Chiropractors Nurses Sanitarians
Commission Merchants Nursing Home Administrators Secondhand Dealers
Cosmetologists Occupational Therapists Security Services
Counselors Optometrists Social Workers
Debt Pooling Companies Pawn Brokers Speech Pathologists
Dental Hygienists Pharmacist Steam Engineers
Dentists Physical Therapists Veterinarians
Dieticians Physicians X-Ray Machine Operators
Certain kinds of businesses may require additional licenses, as with the sale of alcohol and
cigarettes. If you have any questions regarding a special permit, tax or other licensing
requirements for your business, consult your city licensing office and the First Stop Business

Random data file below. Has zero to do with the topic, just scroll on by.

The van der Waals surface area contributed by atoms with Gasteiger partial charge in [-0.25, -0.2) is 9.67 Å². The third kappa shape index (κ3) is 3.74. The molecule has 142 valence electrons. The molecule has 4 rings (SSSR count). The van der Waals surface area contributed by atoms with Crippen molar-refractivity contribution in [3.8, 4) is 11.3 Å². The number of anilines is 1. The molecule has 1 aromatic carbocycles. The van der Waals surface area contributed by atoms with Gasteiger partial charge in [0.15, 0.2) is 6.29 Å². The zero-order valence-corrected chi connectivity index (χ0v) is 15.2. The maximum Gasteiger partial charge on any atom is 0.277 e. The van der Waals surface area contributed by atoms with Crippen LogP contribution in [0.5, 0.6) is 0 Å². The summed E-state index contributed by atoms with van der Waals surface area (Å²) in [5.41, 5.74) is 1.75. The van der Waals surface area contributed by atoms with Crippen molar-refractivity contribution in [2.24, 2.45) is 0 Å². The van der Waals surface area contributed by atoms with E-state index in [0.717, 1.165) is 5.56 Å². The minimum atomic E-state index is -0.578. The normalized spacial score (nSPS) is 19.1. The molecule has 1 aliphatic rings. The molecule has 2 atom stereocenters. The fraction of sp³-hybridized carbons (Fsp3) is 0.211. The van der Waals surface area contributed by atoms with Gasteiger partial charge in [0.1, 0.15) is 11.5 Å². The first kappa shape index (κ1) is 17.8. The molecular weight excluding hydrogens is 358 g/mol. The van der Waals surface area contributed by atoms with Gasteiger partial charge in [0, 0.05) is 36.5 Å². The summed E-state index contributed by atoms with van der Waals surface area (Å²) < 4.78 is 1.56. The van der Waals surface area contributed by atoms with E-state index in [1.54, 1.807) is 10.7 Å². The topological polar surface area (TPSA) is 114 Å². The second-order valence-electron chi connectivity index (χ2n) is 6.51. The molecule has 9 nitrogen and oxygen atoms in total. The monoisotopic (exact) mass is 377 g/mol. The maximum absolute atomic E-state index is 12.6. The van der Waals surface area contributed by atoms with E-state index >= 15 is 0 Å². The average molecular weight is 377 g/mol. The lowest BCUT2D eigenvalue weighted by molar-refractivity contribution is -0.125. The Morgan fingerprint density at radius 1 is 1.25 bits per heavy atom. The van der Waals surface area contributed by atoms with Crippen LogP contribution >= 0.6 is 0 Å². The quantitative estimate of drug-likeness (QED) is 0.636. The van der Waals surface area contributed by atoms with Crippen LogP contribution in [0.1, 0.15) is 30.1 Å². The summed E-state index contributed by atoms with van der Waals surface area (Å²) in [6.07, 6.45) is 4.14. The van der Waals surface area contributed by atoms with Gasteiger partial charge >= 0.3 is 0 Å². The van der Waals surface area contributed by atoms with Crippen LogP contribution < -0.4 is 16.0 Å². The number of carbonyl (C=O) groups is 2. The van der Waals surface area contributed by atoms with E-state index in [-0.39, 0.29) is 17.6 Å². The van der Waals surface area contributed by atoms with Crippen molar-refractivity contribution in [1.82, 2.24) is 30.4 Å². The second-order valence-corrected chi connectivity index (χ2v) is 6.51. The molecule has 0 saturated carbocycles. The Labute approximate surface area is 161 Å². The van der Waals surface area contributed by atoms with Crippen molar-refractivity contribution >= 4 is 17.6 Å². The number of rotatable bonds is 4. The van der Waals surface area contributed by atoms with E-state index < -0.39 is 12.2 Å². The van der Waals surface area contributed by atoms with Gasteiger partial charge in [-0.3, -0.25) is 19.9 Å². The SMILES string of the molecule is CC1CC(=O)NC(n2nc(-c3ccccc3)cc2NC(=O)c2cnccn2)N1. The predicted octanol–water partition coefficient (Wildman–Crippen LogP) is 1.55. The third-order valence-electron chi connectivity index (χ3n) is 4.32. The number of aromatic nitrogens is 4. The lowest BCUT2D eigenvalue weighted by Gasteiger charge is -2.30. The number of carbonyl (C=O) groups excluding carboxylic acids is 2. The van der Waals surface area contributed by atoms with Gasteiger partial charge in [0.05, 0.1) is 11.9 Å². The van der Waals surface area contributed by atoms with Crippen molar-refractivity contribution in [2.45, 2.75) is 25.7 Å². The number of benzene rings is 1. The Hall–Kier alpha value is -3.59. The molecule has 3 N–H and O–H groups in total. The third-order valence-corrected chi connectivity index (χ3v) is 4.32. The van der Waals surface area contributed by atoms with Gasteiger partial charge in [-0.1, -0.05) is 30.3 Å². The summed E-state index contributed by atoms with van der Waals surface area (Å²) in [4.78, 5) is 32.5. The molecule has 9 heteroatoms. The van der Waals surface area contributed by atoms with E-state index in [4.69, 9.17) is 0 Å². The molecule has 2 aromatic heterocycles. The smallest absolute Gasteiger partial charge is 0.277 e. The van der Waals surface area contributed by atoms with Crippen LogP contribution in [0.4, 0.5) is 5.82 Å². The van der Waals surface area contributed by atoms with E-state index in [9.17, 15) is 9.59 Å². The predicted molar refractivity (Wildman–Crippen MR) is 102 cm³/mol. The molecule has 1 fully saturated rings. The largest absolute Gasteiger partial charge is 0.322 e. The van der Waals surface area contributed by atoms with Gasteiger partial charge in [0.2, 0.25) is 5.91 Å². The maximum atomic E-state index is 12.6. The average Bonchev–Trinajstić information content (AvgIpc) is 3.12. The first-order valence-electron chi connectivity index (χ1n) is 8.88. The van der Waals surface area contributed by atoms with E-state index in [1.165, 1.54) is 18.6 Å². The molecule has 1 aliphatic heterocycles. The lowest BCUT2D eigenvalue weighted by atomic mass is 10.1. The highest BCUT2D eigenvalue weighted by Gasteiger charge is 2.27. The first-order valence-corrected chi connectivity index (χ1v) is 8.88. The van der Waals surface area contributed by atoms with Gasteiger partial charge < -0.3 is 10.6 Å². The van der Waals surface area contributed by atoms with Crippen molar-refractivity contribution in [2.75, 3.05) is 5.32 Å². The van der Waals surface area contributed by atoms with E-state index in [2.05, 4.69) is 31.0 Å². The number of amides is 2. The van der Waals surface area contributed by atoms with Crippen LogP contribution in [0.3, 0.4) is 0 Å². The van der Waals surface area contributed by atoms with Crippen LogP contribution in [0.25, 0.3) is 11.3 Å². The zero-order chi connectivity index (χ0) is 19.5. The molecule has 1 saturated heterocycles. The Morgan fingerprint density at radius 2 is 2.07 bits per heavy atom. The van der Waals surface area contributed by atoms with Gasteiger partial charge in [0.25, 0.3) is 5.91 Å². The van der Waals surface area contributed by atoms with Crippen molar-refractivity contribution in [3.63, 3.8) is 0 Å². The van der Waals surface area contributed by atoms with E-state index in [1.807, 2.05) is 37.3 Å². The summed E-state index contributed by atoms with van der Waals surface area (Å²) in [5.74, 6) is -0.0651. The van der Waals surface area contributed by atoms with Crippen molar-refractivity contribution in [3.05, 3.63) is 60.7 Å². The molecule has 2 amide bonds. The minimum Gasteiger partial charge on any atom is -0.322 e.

Connection at 800.248.4040 or 614-466-4232 or on-line at www.odod.state.oh.us/onestop.
To collect sales tax, you must have vendor’s license. There are four types of vendor’s licenses.
Descriptions of the different types are below. When you apply for a vendor’s license, the Ohio
Department of Taxation will send you the forms and information necessary for you to understand
the Ohio Sales Tax Law.
If your business… You need a… It will cost… Contact…
Sells taxable items from a REGULAR $25 COUNTY
fixed (permanent) business VENDOR’S application fee AUDITOR’S
location LICENSE OFFICE
Sells taxable items from a
temporary place of business, OHIO
such as a fair, carnival, flea TRANSIENT $25 DEPARTMENT
market or similar event, in VENDOR’S application fee OF
counties where you do not LICENSE TAXATION
have a fixed place of business
Offers automatic data
processing, computer, SERVICE $25 OHIO
employment placement, VENDOR’S application fee DEPARTMENT